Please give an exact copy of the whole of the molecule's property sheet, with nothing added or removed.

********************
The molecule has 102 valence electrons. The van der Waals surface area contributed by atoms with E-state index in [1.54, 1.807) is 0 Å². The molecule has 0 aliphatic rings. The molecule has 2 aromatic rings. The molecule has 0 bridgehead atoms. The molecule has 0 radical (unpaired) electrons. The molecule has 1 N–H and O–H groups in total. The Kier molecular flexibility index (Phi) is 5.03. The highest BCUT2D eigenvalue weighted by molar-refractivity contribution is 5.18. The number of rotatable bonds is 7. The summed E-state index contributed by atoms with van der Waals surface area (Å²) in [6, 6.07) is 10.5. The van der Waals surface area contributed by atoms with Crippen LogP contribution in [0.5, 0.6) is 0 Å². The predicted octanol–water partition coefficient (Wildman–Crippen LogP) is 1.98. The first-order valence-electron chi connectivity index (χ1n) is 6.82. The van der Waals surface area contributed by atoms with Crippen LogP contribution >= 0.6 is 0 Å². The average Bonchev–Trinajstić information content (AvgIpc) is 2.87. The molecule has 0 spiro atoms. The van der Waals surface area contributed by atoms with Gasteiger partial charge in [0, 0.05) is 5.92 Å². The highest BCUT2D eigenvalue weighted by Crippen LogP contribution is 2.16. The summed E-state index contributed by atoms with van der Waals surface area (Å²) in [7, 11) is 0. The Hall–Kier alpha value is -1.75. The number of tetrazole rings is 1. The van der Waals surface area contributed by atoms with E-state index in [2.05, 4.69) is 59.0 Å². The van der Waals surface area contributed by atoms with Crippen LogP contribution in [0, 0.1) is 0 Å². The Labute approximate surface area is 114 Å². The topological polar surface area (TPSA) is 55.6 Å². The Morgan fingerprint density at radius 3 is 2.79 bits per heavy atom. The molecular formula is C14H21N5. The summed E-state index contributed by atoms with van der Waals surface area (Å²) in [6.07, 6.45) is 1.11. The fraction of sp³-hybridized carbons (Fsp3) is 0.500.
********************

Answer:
The molecule has 102 valence electrons. The van der Waals surface area contributed by atoms with E-state index in [1.54, 1.807) is 0 Å². The molecule has 0 aliphatic rings. The molecule has 2 aromatic rings. The molecule has 0 bridgehead atoms. The molecule has 0 radical (unpaired) electrons. The molecule has 1 N–H and O–H groups in total. The Kier molecular flexibility index (Phi) is 5.03. The highest BCUT2D eigenvalue weighted by molar-refractivity contribution is 5.18. The number of rotatable bonds is 7. The summed E-state index contributed by atoms with van der Waals surface area (Å²) in [6, 6.07) is 10.5. The van der Waals surface area contributed by atoms with Crippen LogP contribution in [0.5, 0.6) is 0 Å². The predicted octanol–water partition coefficient (Wildman–Crippen LogP) is 1.98. The first-order valence-electron chi connectivity index (χ1n) is 6.82. The van der Waals surface area contributed by atoms with Crippen LogP contribution >= 0.6 is 0 Å². The average Bonchev–Trinajstić information content (AvgIpc) is 2.87. The molecule has 0 spiro atoms. The van der Waals surface area contributed by atoms with Gasteiger partial charge in [0, 0.05) is 5.92 Å². The highest BCUT2D eigenvalue weighted by Crippen LogP contribution is 2.16. The summed E-state index contributed by atoms with van der Waals surface area (Å²) in [7, 11) is 0. The Hall–Kier alpha value is -1.75. The number of tetrazole rings is 1. The van der Waals surface area contributed by atoms with E-state index in [2.05, 4.69) is 59.0 Å². The van der Waals surface area contributed by atoms with Crippen LogP contribution in [0, 0.1) is 0 Å². The Labute approximate surface area is 114 Å². The topological polar surface area (TPSA) is 55.6 Å². The Morgan fingerprint density at radius 3 is 2.79 bits per heavy atom. The molecular formula is C14H21N5. The summed E-state index contributed by atoms with van der Waals surface area (Å²) in [6.07, 6.45) is 1.11. The fraction of sp³-hybridized carbons (Fsp3) is 0.500.